Roman Catholic Diocese of Orvieto-Todi

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Diocese of Orvieto-Todi
Dioecesis Urbevetana-Tudertina
Facciata del Duomo di Orvieto.JPG
Orvieto Cathedral
Location
Country Italy
Ecclesiastical province Immediately subject to the Holy See
Statistics
Area 1,200 km2 (460 sq mi)
Population
- Total
- Catholics
(as of 2004)
90,800
89,500 (98.6%)
Parishes 95
Information
Denomination Catholic Church
Rite Roman Rite
Established 6th century
Cathedral Basilica Cattedrale di S. Maria Assunta (Orvieto)
Co-cathedral Basilica Concattedrale di S. Maria Annunziata (Todi)
Current leadership
Pope Francis
Bishop Benedetto Tuzia
Emeritus Bishops Giovanni Scanavino, O.S.A.
Map
OrvietoTodi diocesi.png
Website
www.webdiocesi.chiesacattolica.it
Co-Cathedral in Todi

The Italian Catholic Diocese of Orvieto-Todi (Latin: Dioecesis Urbevetana-Tudertina), in central Italy, was created in 1986 when the historical Diocese of Orvieto was united to the Diocese of Todi. This diocese is directly subject to the Holy See.[1][2] The current bishop is Benedetto Tuzia.

History[edit]

During the Gothic War, Orvieto was defended by the Goths for a long time. Later, it fell into the hands of the Lombards (606). From the latter end of the tenth century the city was governed by consuls, who, however, took the oath of fealty to the bishop; but from 1201 it governed itself through a podestà (in that year, the Bishop Richard) and a captain of the people. On account of its position, Orvieto was often chosen by the popes as a place of refuge and Pope Adrian IV fortified it.

The first known Bishop of Orvieto was John (about 590), and in 591 appears a Bishop Candidus; among its other prelates were Constantino Medici, O.P., sent by Pope Alexander IV in 1255 to Greece, where he died; Francesco Monaldeschi (1280), who did much for the construction of the cathedral. In 1528 Pope Clement VII sought refuge at Orvieto, after the sack of Rome, and while there ordered the construction of the "Pozzo di San Patrizio" (the well of St. Patrick), by Sangallo. Bishop Sebastiano Vanzi (1562) distinguished himself at the Council of Trent and built the seminary, which was enlarged afterwards by Cardinal Fausto Polo (1645) and by Giacomo Silvestri, who gave to it the college and other property of the Jesuits (1773); Cardinal Paolo Antamori (1780) caused the history of the cathedral of Orvieto to be written by Guglielmo della Valle; and lastly G. B. Lambruschini (1807).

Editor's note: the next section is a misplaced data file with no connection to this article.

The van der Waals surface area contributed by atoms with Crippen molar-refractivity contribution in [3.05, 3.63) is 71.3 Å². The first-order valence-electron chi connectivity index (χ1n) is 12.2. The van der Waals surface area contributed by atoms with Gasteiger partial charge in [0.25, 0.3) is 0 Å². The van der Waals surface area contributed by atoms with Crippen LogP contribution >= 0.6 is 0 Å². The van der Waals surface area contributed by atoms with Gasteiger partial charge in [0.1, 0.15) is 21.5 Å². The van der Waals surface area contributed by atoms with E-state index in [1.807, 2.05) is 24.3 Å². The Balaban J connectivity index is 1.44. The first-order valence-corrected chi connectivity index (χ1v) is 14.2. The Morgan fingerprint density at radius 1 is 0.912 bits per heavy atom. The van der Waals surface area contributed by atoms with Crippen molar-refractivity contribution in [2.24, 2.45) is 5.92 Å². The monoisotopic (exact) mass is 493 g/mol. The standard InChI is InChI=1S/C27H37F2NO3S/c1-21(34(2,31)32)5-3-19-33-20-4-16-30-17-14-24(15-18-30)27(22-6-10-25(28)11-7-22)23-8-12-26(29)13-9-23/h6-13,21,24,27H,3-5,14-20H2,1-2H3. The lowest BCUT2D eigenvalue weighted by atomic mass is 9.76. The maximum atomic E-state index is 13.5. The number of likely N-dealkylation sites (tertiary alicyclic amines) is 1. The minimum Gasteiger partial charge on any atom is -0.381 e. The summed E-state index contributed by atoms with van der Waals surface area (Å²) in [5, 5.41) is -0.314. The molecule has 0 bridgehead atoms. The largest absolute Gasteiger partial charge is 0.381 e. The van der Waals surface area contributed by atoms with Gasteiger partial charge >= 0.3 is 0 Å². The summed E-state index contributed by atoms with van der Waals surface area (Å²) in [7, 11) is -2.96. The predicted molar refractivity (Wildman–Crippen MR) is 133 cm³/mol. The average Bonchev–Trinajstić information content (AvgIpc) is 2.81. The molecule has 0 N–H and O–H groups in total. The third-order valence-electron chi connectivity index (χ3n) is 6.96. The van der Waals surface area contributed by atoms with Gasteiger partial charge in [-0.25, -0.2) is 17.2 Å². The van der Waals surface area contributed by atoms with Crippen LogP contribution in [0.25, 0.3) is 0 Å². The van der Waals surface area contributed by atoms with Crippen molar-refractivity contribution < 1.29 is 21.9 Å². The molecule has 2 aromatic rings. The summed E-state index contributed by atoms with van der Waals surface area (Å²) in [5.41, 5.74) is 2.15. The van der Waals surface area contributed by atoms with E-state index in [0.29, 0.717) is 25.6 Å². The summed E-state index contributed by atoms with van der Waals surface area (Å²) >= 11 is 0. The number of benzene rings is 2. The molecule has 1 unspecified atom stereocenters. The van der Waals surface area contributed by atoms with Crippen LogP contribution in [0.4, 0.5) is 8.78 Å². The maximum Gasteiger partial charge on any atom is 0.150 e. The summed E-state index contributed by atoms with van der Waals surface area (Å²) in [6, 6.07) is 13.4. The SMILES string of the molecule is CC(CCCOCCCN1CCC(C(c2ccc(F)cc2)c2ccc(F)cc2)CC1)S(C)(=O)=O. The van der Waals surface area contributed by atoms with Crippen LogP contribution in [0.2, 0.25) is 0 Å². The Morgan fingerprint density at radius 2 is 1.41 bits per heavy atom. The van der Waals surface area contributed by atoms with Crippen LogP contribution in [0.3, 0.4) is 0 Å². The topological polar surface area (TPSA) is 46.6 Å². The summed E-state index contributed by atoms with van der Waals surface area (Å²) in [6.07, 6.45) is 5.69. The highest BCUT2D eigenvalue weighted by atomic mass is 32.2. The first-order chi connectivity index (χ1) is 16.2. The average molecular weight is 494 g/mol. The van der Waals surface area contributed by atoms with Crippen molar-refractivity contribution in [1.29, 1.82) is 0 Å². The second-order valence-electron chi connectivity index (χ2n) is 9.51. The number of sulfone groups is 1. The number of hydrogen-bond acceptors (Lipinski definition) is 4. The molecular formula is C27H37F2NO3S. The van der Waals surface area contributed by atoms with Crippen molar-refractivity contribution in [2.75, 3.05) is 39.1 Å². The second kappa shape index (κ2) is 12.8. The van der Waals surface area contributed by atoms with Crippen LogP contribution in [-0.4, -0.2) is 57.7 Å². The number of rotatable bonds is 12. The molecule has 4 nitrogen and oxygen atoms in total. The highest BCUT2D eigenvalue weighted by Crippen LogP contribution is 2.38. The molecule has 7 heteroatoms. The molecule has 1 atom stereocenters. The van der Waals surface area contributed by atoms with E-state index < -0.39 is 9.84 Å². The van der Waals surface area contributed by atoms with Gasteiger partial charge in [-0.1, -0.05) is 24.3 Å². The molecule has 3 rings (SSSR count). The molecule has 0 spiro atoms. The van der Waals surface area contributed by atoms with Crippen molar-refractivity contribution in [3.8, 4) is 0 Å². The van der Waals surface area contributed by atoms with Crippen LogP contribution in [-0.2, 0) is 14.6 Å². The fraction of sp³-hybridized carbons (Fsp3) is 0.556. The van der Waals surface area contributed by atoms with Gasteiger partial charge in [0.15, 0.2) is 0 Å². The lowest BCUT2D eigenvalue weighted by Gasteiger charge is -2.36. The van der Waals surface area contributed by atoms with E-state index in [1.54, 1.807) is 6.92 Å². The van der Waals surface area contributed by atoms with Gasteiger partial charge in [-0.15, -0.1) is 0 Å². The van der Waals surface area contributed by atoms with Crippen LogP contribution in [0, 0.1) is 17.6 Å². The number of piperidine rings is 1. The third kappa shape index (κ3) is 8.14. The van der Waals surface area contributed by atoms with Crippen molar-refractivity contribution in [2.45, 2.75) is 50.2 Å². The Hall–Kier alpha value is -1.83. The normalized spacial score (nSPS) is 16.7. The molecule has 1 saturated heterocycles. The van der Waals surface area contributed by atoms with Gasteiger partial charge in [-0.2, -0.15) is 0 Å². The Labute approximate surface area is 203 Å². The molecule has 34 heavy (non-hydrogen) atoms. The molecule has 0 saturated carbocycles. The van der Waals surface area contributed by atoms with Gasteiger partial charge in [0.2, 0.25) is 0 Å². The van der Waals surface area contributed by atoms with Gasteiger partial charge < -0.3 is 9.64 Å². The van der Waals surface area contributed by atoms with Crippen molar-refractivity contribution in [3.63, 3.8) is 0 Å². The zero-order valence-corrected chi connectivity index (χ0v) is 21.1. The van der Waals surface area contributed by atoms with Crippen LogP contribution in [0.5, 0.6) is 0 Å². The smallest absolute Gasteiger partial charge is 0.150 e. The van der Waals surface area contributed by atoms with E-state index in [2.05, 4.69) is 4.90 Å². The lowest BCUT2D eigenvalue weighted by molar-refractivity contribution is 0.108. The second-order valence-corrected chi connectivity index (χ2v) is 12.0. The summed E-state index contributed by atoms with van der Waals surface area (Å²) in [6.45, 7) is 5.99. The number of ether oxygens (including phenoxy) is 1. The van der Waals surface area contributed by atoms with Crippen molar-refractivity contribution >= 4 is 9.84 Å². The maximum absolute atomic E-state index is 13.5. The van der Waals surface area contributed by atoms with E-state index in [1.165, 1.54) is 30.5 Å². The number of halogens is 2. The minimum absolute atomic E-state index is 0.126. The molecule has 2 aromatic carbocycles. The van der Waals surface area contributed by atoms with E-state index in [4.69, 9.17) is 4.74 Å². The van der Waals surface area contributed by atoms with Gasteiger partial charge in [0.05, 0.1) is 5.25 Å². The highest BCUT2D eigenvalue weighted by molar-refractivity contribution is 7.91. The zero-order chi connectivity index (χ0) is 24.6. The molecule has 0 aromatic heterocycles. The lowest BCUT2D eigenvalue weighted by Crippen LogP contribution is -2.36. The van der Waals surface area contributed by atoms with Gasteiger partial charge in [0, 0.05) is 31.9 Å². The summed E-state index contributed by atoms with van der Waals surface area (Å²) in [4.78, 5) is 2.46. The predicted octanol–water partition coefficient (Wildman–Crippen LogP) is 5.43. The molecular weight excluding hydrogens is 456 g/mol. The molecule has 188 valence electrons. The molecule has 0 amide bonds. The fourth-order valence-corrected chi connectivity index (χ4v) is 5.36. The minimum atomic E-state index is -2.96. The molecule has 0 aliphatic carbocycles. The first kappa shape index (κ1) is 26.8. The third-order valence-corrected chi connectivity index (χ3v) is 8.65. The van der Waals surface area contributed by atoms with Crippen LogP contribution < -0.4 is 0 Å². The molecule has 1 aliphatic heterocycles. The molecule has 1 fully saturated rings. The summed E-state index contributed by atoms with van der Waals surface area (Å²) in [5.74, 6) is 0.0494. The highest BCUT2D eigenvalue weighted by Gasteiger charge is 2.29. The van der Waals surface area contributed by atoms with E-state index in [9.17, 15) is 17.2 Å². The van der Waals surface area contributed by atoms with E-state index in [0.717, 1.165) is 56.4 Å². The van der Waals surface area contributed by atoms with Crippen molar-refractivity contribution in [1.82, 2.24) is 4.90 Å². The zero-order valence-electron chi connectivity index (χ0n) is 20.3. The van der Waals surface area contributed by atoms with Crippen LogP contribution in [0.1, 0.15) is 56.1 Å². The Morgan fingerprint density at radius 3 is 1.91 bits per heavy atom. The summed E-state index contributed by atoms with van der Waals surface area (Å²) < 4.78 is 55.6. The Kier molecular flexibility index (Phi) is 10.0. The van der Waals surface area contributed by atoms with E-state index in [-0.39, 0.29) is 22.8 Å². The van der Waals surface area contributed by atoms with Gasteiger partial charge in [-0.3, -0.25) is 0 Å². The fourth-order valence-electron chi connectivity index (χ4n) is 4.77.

Ordinaries[edit]

Diocese of Orvieto[edit]

Erected: 6th Century

...
  • Giovanni Castiglione (de Polena) (21 Oct 1454 – 1 Sep 1456 Died)[3]
  • Marco Marinoni (1 Jun 1457 – 1465 Died)
  • Giorgio della Rovere (1476 – )
  • Ercole Baglioni (14 Oct 1511 – 1519 Died)
  • Niccolò Ridolfi (24 Aug 1520 – 3 Sep 1529 Resigned)
  • Vincenzo Durante (3 Sep 1529 – 4 Dec 1545 Died)
  • Niccolò di Lorenzo Rodolfi (16 May 1548 – 1554 Died)
  • Girolamo Simoncelli (25 Jun 1554 – 1562 Resigned)
  • Sebastiano Vanzi (17 Apr 1562 – 1570 Died)
  • Girolamo Simoncelli ( 1570 – 24 Feb 1605 Died)
  • Giacomo Sannesio (20 Jun 1605 – 19 Feb 1621 Died)
  • Pier Paolo Crescenzi (17 Mar 1621 – 23 May 1644 Resigned)
  • Faustus Poli (23 May 1644 – 7 Oct 1653 Died)
  • Giuseppe della Corgna (Cornea), O.P. (20 Mar 1656 – 23 Feb 1676 Resigned)
  • Bernardino Rocci (24 Feb 1676 – 2 Nov 1680 Died)
  • Savo Millini (Savio Mellini) (22 Dec 1681 – 17 May 1694 Appointed, Archbishop (Personal Title) of Nepi e Sutri)
  • Giovanni Giuseppe Camuzzi (24 Jan 1695 – Sep 1695 Died)
  • Vincentius degl'Atti (2 Jan 1696 – Nov 1715 Died)
  • Ferdinando Nuzzi (30 Mar 1716 – 1 Dec 1717 Died)
  • Onofrio Elisei (10 Sep 1721 – 27 Nov 1733 Died)
  • Giuseppe di Marsciano (20 Jan 1734 – 2 Jul 1754 Died)
  • Giacinto Silvestri (22 Jul 1754 – 12 Apr 1762 Died)
  • Antonio Ripanti (14 Jun 1762 – 16 Mar 1780 Died)
  • Paolo Francesco Antamori (11 Dec 1780 – 4 Dec 1795 Died)
  • Cesare Brancadoro (11 Aug 1800 – 11 Jul 1803 Appointed, Archbishop of Fermo)
  • Giovanni Battista Lambruschini (3 Aug 1807 – 24 Nov 1825 Died)
  • Antonio Domenico Gamberini (19 Dec 1825 – 13 Apr 1833 Resigned)
  • Antonio Francesco Orioli, O.F.M. Conv. (15 Apr 1833 – 18 Dec 1841 Resigned)
  • Giuseppe Maria Vespignani (24 Jan 1842 – 2 Feb 1865 Died)
  • Marino Marini (27 Mar 1865 – 15 Oct 1871 Resigned)
  • Antonio Briganti (27 Oct 1871 – 2 Oct 1882 Resigned)
  • Eusebio Magner, O.F.M. Cap. (25 Sep 1882 – 15 Aug 1884 Died)
  • Giuseppe Ingami (10 Nov 1884 – 14 Aug 1889 Died)
  • Domenico Bucchi-Accica (30 Dec 1889 – 7 Jan 1905 Died)
  • Salvatore Fratocchi (24 Jan 1905 – 6 Dec 1941 Died)
  • Francesco Pieri (6 Dec 1941 Succeeded – 15 May 1961 Died)
  • Virginio Dondeo (22 Jul 1961 – 6 Aug 1974 Died)
  • Decio Lucio Grandoni (12 Dec 1974 – 8 Nov 2003 Retired)

Diocese of Orvieto-Todi[edit]

30 September 1986: United with the Diocese of Todi to form the Diocese of Orvieto-Todi

  • Giovanni Scanavino, O.S.A. (8 Nov 2003 – 5 Mar 2011 Resigned)
  • Benedetto Tuzia (31 May 2012 – )

Notes[edit]

  1. ^ "Diocese of Orvieto-Todi" Catholic-Hierarchy.org. David M. Cheney. Retrieved February 29, 2016
  2. ^ "Diocese of Orvieto–Todi" GCatholic.org. Gabriel Chow. Retrieved February 29, 2016
  3. ^ "Bishop Giovanni Castiglione (de Polena)" Catholic-Hierarchy.org. David M. Cheney. Retrieved April 30, 2016

External links[edit]

 This article incorporates text from a publication now in the public domainHerbermann, Charles, ed. (1913). "article name needed". Catholic Encyclopedia. New York: Robert Appleton.